It’s that time of year again. All the mistletoe has rotted and half of everyone’s New Year resolutions have already been thrown out the window. That first draft of your Nano–or whatever other project you’ve been ignoring for the last several months–has been sitting in its corner quietly collecting dust for long enough.
It’s time to pull that tome out and edit. It will be painful, it might be bloody–though I suspect you’ll go through more ink than actual blood–but it’s necessary. Trust me, your novel will look better without all those tangents and ten page character descriptions. They are extra limbs just getting in the way–I mean, spiders have eight legs but if a human had eight arms that would just be awkward, right? Think of limbs as sub-plots and character descriptions and then decide whether your book should be a human or a spider and act accordingly.
Anyway. Before you go into your word file and start messing around, there are a few things you really should do. These steps should help get you organized so that when you get to the novel to start messing around, you know exactly what you need to do and you don’t get discouraged.
1. Print it out. You’ll do all your actual tinkering inside word, of course, because that’s where you wrote it and that’s where the file is, but you have to print it out. First off, you tend to–and I do it too, it’s okay–skim when you’re reading on a computer. Printing it out slows down the reading process, which means you catch more errors. There’s also something about that black font on that crisp white paper that makes errors stand out.
2. Read it and take notes. Don’t go back into your word file until you’ve read THE WHOLE THING and taken notes on it. Some people suggest to read it really quickly and only to note how you felt about it overall the first time. I’ve never been able to do that. I’m anal enough to proofread my math tests and published books. I can’t imagine NOT crossing out words and fixing typos. But really, if you’re in one of your first few edits, those little things aren’t important–I’m not going to stop you from writing them down, but focus on the story.
One thing I’ve done, just as a quick example, is to write chapter notes at the end of each chapter. I write these on the back of the page where the chapter ends, and these are my story notes. Those are the notes I look at when going to the next step.
3. Make a To-Do List. Your to-do list starts with world building. Do you have any new questions about your world? Will you have to develop the world further to get a feel for a new subplot? I decided in this draft of Moonshadow’s Guardian to make politics more important to the story, which means I need to build the family trees of the politicians. That’s just one example of a number of small world building things I’ll be doing before I start my next draft.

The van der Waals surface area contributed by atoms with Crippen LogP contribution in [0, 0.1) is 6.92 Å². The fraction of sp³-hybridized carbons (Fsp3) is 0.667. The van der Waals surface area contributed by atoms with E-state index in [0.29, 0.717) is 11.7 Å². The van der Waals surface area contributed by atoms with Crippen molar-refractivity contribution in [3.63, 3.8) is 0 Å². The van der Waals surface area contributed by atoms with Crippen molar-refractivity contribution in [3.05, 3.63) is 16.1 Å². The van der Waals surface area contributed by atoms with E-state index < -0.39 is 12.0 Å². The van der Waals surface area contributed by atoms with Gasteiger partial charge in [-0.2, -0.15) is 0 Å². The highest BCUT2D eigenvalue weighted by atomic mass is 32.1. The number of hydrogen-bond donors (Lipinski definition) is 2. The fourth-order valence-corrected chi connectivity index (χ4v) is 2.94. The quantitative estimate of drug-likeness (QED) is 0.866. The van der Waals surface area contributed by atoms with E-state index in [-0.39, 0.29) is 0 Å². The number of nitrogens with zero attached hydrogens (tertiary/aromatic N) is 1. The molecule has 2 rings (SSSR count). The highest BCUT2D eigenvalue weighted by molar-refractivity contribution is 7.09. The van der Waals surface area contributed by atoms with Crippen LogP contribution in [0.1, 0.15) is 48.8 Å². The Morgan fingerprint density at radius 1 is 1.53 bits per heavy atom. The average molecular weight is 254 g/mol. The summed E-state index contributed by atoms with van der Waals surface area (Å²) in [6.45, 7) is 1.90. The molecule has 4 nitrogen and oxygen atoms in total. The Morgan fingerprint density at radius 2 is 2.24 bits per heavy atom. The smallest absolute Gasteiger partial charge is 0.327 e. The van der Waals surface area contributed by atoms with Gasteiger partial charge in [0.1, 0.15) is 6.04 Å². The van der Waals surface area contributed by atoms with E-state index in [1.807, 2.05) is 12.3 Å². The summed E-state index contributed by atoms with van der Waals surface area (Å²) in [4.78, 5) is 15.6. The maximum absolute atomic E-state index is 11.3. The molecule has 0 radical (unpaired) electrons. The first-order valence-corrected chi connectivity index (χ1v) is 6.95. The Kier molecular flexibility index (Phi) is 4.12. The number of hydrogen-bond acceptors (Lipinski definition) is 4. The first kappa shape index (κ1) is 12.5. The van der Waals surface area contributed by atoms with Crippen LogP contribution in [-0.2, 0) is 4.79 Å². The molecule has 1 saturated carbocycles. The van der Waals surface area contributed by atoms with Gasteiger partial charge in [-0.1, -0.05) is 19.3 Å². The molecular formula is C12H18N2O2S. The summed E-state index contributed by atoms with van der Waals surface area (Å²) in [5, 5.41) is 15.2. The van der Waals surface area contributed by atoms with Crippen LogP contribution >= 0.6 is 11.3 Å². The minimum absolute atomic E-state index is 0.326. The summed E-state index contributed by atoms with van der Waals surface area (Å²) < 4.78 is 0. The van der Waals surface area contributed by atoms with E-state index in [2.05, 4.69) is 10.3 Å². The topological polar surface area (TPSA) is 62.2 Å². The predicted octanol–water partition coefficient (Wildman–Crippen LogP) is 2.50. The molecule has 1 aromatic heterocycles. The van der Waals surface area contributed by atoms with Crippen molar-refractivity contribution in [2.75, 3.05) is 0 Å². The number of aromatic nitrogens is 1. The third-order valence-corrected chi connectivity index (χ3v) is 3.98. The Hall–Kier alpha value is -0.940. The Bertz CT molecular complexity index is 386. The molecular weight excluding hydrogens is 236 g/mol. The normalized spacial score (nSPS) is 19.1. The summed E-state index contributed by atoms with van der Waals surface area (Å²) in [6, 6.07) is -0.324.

Your to-do list obviously also includes any new scenes or subplots you need to add, characters you’d like to develop, writing exercises you’d like to do to master PoV, and any scenes or subplots you need to delete. Basically, even if it’s a separate short story that’s another exploration of your world or characters, include it on the list because it will in some way make your next draft more awesome. If in doubt, put it on the list. You can always change your mind later.
4. Do some writing exercises. Even if you didn’t put it on your list, do some writing exercises. Stay in the world you’ve already been working on and write about something in it or someone. Pick a famous object from your world and describe it. Write about the first time someone meets your main character–from that other person’s point of view. Put yourself into the head space of your novel by working inside its world for a little while before you actually dive into editing. That way you won’t have to spend time getting back into the flow when you’re actually in your novel file. Of course, this is also when you do any exercises you put on your to-do list and any world building.
These steps will prepare you to edit that monster first draft. Editing can feel overwhelming, but taking the time to read through and make a list of everything you have to do will make it a little less terrifying. At least now you know not just where you’re going, but–if only vaguely–how you’re going to get there, too.
Next week I’m probably going to talk about something totally random while the guilt about not doing anything on my MG to-do list eats away at me, but sometime soon we’re going to talk about first chapters.
How do you prepare to edit?